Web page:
Tag Archives: ryan anderson

Update: Pelicans F Ryan Anderson Diagnosed with Herniated Disc

New Orleans forward Ryan Anderson’s condition has been updated from a cervical stinger to a herniated disk, meaning he will be out indefinitely.  No word yet on whether surgery will be required.

Discs act as shock absorbers in our spine and are made up of an outer fibrous ring (annulus fibrosis) and a soft jelly-like center (nucleus pulposus).  When a herniation occurs, the soft center protrudes out because of a tear in the outer ring.  This can happen as a result of degenerative changes from repeated trauma and wear-and-tear to the disc or traumatic events.


Symptoms of herniated discs vary based on the location and severity of the herniation but can range from localized back/neck pain, numbness, tingling, muscle weakness, and paralysis.  It is also possible to have no symptoms if the herniation is not interfering with soft tissues or nerves.  Treatment options range from non-surgical options such as NSAIDs, cortisone injections, decompression therapy, chiropractic, and physical therapy, to surgery like a discectomy.


Overview of Pelicans F Ryan Anderson’s Cervical Stinger

Ryan Anderson, the starting power forward for the New Orleans Pelicans, sustained a “cervical stinger” in last night’s game after running into Gerald Wallace of the Boston Celtics in the fourth quarter.  Anderson was on his back for several minutes before the medical staff brought out a stretcher to help stabilize his head and neck.  As with any injuries relating to the head and neck, it is a scary situation until we receive confirmation from the athlete that they are conscious, aware, and have function of their extremities.  Judging by the way Anderson reacted as he was carted off the court, hopefully his injury is not a serious one.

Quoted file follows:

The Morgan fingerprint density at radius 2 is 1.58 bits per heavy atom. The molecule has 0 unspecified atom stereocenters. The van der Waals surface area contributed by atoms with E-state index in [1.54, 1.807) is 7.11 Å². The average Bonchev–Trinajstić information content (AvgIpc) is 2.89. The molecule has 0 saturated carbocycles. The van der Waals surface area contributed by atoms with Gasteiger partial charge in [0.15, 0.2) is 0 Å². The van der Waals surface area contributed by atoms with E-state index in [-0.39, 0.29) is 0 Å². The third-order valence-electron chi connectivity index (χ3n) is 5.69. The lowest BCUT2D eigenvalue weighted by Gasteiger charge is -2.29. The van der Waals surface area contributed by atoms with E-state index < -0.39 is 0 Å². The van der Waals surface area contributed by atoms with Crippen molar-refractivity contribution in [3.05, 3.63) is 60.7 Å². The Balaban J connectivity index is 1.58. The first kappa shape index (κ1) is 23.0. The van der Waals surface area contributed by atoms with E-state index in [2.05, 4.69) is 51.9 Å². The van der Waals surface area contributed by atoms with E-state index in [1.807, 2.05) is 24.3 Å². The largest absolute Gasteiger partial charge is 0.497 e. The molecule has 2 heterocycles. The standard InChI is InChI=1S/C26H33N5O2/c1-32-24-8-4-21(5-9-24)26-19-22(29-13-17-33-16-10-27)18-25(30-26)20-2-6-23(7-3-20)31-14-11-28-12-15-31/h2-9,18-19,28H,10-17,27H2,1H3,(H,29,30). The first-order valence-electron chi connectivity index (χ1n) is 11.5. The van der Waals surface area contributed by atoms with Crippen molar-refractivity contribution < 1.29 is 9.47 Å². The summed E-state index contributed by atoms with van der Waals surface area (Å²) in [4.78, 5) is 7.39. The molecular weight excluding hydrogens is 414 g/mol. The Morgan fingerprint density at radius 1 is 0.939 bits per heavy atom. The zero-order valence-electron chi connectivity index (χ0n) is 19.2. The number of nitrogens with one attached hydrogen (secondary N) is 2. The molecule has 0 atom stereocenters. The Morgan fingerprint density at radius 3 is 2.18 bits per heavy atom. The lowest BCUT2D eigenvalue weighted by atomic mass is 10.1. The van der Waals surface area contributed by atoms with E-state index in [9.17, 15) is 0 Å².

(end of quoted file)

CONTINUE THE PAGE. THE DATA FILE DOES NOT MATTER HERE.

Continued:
A cervical stinger or burner is an injury that affects the nerve roots from the cervical spine or neck.  The nerves involved are bundled in a region called the brachial plexus, which is a group of nerves in the neck.  Any sudden compression or traction force on the region surrounding the plexus, such as the one sustained by Anderson when his left shoulder/neck area collided with Wallace, can create a burning or stinging sensation from the shoulder  down to the hand.  In addition, symptoms of weakness, numbness, and tingling in the affected extremity can also be present.  Majority of the time this condition will resolve on its own without the need for surgery.  A protective neck collar is used to help stabilize and support the cervical spine to let the body heal itself.  Here’s to Ryan Anderson making a full and speedy recovery.